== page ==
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Community Celebrate's King's Legacy

Stephanie Nelson sings the 'V.I. March' at the memorial for the late Gov. Cyril E. King.The St. Croix community gathered Sunday afternoon to honor the legacy of the late Gov. Cyril E. King, the second elected governor of the U.S. Virgin Islands, in a ceremony at Kingshill cemetery.

The event marked King’s 92nd birthday. In 2007, Gov. John de Jongh proclaimed April 7th as “Cyril Emmanuel King Day.” Every year, the Virgin Islands community acknowledges his contribution and his life by paying tribute and laying a wreath at his mausoleum in memory of him and wife, Agnes Agatha King, who died in 2003.

The National Guard 104 Troupe Command marched smartly up the road, their heels eachoing sharply as they approached the church near King’s mausoleum, carrying the V.I. flag U.S flags, which they posted.

King was a founder of the Independent Citizens Movement and the first party member to be electe4d governor. Sen. Terrence Nelson, the only ICM member now in the legislature, organized the ceremony, which he said gave onlookers the opportunity to recognize King’s services in the V.I. and his efforts for a better V.I. community.

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“This day recognizes the legacy and services of Cyril King,” Nelson said.

The start of the ceremony quickly began at 2 p.m. precisely, because Nelson said “King was a man of timeliness.”

The Rev. Anthony Granger started the ceremony with the invocation. Stephanie Nelson sang "The V.I. March," "Lift Every Voice and Sing" known as the Black National Anthem, and a hymn which had the crowd singing joyfully with her and the chorus: “Then sings my soul, my savior god to thee, how great thou art, how great thou art.”

Nelson continued the ceremony by highlighting King as a leader and one of the driving forces of the positive spirit of the Virgin Islands.

The senator recalled that in the late 1970’s, Nelson and his friends would visit Government House in Christiansted to fish for guppies. He said the security officers always asked them to leave but, Nelson said, King would not chase him or his friends away. He said the governor talked to him sincerely and passionately.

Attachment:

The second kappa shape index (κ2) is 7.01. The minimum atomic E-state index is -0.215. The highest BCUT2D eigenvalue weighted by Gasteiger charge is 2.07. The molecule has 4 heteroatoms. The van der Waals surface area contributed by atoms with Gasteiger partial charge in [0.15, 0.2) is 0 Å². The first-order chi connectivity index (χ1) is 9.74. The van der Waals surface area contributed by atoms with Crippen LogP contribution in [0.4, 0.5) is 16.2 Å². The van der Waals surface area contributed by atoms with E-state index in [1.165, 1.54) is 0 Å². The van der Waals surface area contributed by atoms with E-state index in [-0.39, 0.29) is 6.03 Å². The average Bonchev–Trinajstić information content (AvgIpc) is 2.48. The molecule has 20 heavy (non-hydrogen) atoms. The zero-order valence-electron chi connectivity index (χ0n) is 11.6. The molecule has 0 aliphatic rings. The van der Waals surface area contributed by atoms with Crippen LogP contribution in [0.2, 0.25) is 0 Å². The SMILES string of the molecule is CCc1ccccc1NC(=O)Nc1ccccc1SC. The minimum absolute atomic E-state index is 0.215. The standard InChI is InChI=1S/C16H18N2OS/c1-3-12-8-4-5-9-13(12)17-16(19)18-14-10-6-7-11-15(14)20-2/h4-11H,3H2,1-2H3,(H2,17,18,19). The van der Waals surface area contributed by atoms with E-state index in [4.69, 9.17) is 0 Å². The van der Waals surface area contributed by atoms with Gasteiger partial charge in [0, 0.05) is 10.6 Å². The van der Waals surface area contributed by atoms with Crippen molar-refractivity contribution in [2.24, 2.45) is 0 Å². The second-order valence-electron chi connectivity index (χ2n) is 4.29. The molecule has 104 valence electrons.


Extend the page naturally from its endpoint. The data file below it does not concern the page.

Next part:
Nelson said that was one of the reasons he admired King. He said he was a well-liked person in the territory because of his vision, platform and efforts to develop the territory’s economy and agriculture.

He also said public, private and parochial schools held assemblies and ceremonies for King.

Nelson said he does not like the idea of kids getting older and forgetting their history. He said informing kids about their past “keeps them going and keeps them coming back.”

The ceremony concluded mid-afternoon at King’s mausoleum where the silk wreaths donated by Divine Funeral Home were placed.

King was born in Frederiksted on April 7, 1921, to Martin and Melvina King. He was elected governor of the V.I. in 1974 and died of cancer Jan. 2, 1978, at the age of 57.

In his 1976 State of the Territory address, King left a quote that still resonates today: “But let us continue; let us continue with the task of setting our house in order and building a better future for all residents of the Virgin Islands.”